Shakespeare has had several names through the years and only acquired its present one in 1879 at the beginning of its second mining boom. It is located along a small but reliable spring located in the arroyo west of the town. This reliable water source attracted many people. Indians who ground mesquite beans left their metates scattered about, probably a few Spaniards stopped by, and then some of the Forty-niners who were taking the southern route to the gold fields of California, watered their stock at this little spring. About 1856 the Army built a building here, evidently to serve as a relay station on the Army Mail line between Fort Thorn on the Rio Grande and Fort Buchanan, south of Tucson. This spring served as an alternate stopping place for the San Antonio and San Diego mail line but was bypassed by the first Butterfield coaches. However before the Butterfield quit running in 1861, they had moved the road back up in the hills and had built a square adobe stage station here. During this time the spring was sometimes called Mexican Spring according to old timers.
The outbreak of the Civil War completely disrupted the stage line, what with fighting around the eastern terminals and Union soldiers being moved back East, leaving the Southwest to the mercy of the Apaches. But the Civil War brought more people to Mexican Spring-- soldiers of both sides. First a small detachment of hard-riding Texans led by Captain Sherod Hunter traveled through this area on their way to Tucson, and from there, they hoped, to the gold fields of California. Their hopes were futile because California was overwhelmingly Union in its sentiments. Carelton and the California Volunteers rode east across Arizona and met the tattered Texans at Picacho Pass, west of Tucson. The Texans were defeated and trailed back to Texas, their dreams of California gold crushed under overwhelming numbers. During this time the soldiers built one or two more buildings were built at Mexican Spring. The largest one was later referred to as the "old stone fort."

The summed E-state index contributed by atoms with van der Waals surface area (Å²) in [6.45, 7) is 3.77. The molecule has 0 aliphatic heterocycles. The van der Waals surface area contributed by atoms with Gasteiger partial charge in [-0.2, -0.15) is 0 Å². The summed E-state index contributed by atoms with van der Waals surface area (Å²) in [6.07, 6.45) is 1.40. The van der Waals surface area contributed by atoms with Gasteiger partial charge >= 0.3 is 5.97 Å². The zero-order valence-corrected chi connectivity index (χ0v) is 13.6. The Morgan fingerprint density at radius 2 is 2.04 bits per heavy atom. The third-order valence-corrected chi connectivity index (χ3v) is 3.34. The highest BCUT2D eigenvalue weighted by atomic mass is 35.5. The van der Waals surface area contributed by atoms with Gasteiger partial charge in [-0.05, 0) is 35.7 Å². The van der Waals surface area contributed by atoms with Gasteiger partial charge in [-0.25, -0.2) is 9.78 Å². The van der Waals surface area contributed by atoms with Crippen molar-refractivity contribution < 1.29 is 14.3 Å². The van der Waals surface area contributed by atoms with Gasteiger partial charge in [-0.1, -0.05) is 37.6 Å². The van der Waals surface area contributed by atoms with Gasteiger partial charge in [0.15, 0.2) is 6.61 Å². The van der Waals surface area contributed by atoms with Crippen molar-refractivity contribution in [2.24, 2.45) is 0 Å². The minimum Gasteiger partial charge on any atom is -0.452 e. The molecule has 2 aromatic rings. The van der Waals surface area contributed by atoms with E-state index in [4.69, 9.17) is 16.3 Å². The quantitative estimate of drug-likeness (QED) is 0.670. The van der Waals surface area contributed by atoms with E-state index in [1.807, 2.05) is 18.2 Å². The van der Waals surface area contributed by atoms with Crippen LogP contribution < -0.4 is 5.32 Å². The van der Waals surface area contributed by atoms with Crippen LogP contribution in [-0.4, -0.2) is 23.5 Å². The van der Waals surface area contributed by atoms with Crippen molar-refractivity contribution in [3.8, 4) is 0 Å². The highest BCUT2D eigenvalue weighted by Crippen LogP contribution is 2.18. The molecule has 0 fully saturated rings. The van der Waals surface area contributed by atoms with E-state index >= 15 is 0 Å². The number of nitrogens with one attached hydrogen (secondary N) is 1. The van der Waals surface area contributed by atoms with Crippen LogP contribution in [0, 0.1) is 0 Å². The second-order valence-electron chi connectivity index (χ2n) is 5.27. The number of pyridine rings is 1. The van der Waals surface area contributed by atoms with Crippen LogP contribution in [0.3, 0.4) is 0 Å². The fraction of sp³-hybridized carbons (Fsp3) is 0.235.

With the close of the Civil War Kerens and Mitchell started a new stage line . They hired men in San Diego to reopen some of the Butterfield's stations. A man named John Eversen was hired to reopen this station. Evensen came here in 1865 and lived on here until his death in 1887. He said that when he came here the little settlement was called Grant.